Born Again

In Sunday School recently we discussed the story of Nicodemus, whose encounter with Jesus is depicted in John 3. In this famous encounter, Jesus tells Nicodemus that being “born again” (or “born from above,” as most interpreters probably correctly argue) is a prerequisite for “see[ing] the kingdom of God.”[1] A member of my ward argued against a view he sees as prevalent in which being “born again” is seen in typically evangelicalistic terms as a one-time event at which time a person is first and finally saved. This class member worried that a) not every LDS has such a powerful spiritual experience, and b) even those who have such a powerful spiritual experience will often waver in their sense of having been born again.

I agreed with this gentleman, a view that has been strengthened by my study of early Mormon adoption theology. I believe that we can see in our birth as Christians something that is both spiritually powerful and flexible enough to deal with the inevitable waxing and waning of spiritual ardor we will experience as the children of God.[2]

I hear in John (whether textual scholars agree with me seems peripheral to the point I want to make) the announcement to a thoughtful, well-educated man accustomed to thinking of himself as an Israelite (and thereby a citizen of Yahweh’s kingdom by birth) that the kingdom to which he should belong is both greater than any earthly political consideration and available to those who are willing to become God’s children by a new or spiritual birth. Such individuals become God’s chosen people by a miracle as powerful and inscrutable as the wind, an image early Jews associated with the divine breath of life. Juxtaposed with the elemental imagery of cosmic breath is the image of parenthood and childbirth, and those images draw me more powerfully.

I confess that, while I am a parent, I am not much of a parent. I have no great experience nor set of wonderful parenting skills[3], but it occurs to me that birth is a mechanism by which a lineage is established, a way to create or confirm a particular kind of relationship. In my limited experience, parenthood is anything but monotonic. There is delirious sleeplessness in the endless hours before dawn and the sublime sanctity of a child slumbering peacefully with its head nestled on your upper arm. There is the tearfully exquisite encounter in which a child tells the parent that she loves him “forever” and the misery of the same child shrieking that the parent is “bad.” Through the sometimes staggering vicissitudes of mortal life, a parent remains a parent, and the parent is the touchstone in a child’s life.[4]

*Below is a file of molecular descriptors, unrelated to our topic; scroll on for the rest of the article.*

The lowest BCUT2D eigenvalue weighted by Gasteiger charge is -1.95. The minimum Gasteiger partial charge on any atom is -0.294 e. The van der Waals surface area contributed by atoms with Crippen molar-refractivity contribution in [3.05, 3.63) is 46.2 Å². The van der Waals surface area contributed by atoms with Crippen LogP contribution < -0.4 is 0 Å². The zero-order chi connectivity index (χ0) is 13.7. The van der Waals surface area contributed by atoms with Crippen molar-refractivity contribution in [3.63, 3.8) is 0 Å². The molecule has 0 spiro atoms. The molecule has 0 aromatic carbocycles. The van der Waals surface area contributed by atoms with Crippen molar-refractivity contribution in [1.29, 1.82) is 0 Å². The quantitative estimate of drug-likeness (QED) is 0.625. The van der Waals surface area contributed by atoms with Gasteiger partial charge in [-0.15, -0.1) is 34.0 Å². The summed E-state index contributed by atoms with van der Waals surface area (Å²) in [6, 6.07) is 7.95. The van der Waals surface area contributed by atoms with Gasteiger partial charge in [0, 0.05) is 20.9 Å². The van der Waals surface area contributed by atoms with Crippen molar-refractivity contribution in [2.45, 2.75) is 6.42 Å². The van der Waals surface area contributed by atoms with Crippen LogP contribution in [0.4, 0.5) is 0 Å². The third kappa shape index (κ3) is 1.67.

When I hear John tell us, through the meeting of Jesus and Nicodemus, that I will be born again, I hear him promise that I will be God’s son. That I will love him and sometimes hate him, that I will be drawn to him often but will at times struggle to understand who he is or who I am, that there will be times that I am his troubled teen or his prodigal come home after years for a feast of his finest lamb. There will also be times when we will beam with pride and satisfaction at each other, that there will be no greater truth than the reality of a parent and a child. But what will not change is that I am his child, and he is my father. That much I will always have, as a child “born again from above.”